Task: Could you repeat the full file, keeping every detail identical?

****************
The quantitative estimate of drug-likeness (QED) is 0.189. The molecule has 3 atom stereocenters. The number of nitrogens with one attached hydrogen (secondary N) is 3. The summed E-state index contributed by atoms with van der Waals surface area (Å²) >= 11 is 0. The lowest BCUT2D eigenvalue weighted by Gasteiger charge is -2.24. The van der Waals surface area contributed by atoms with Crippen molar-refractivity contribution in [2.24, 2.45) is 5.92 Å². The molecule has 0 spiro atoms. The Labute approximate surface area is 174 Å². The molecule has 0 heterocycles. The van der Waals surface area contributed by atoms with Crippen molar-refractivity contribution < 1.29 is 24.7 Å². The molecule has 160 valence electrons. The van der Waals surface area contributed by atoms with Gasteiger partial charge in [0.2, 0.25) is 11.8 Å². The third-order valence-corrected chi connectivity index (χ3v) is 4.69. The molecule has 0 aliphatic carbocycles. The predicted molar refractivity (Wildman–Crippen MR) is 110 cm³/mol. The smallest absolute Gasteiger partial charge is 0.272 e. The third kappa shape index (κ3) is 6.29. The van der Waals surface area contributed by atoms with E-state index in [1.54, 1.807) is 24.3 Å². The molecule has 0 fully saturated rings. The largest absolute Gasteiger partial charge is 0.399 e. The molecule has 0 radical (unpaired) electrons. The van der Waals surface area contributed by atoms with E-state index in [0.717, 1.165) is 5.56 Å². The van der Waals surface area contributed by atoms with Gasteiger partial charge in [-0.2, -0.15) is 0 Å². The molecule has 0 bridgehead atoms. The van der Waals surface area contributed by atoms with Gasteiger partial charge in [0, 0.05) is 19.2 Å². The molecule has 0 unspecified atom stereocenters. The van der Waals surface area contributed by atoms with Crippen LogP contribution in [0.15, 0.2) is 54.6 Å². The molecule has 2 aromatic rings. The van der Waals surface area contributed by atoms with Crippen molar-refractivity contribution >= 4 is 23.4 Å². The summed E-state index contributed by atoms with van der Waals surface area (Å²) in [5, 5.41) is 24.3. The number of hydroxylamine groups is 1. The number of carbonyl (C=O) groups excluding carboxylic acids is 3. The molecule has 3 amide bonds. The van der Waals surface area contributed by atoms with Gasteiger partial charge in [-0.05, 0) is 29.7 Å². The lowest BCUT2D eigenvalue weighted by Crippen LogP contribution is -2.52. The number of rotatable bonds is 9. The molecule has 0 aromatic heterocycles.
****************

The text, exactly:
The quantitative estimate of drug-likeness (QED) is 0.189. The molecule has 3 atom stereocenters. The number of nitrogens with one attached hydrogen (secondary N) is 3. The summed E-state index contributed by atoms with van der Waals surface area (Å²) >= 11 is 0. The lowest BCUT2D eigenvalue weighted by Gasteiger charge is -2.24. The van der Waals surface area contributed by atoms with Crippen molar-refractivity contribution in [2.24, 2.45) is 5.92 Å². The molecule has 0 spiro atoms. The Labute approximate surface area is 174 Å². The molecule has 0 heterocycles. The van der Waals surface area contributed by atoms with Crippen molar-refractivity contribution < 1.29 is 24.7 Å². The molecule has 160 valence electrons. The van der Waals surface area contributed by atoms with Gasteiger partial charge in [0.2, 0.25) is 11.8 Å². The third-order valence-corrected chi connectivity index (χ3v) is 4.69. The molecule has 0 aliphatic carbocycles. The predicted molar refractivity (Wildman–Crippen MR) is 110 cm³/mol. The smallest absolute Gasteiger partial charge is 0.272 e. The third kappa shape index (κ3) is 6.29. The van der Waals surface area contributed by atoms with E-state index in [1.54, 1.807) is 24.3 Å². The molecule has 0 fully saturated rings. The largest absolute Gasteiger partial charge is 0.399 e. The molecule has 0 radical (unpaired) electrons. The van der Waals surface area contributed by atoms with E-state index in [0.717, 1.165) is 5.56 Å². The van der Waals surface area contributed by atoms with Gasteiger partial charge in [-0.2, -0.15) is 0 Å². The molecule has 0 bridgehead atoms. The van der Waals surface area contributed by atoms with Gasteiger partial charge in [0, 0.05) is 19.2 Å². The molecule has 0 unspecified atom stereocenters. The van der Waals surface area contributed by atoms with Crippen LogP contribution in [0.15, 0.2) is 54.6 Å². The molecule has 2 aromatic rings. The van der Waals surface area contributed by atoms with Crippen molar-refractivity contribution >= 4 is 23.4 Å². The summed E-state index contributed by atoms with van der Waals surface area (Å²) in [5, 5.41) is 24.3. The number of hydroxylamine groups is 1. The number of carbonyl (C=O) groups excluding carboxylic acids is 3. The molecule has 3 amide bonds. The van der Waals surface area contributed by atoms with Gasteiger partial charge in [-0.05, 0) is 29.7 Å². The lowest BCUT2D eigenvalue weighted by Crippen LogP contribution is -2.52. The number of rotatable bonds is 9. The molecule has 0 aromatic heterocycles.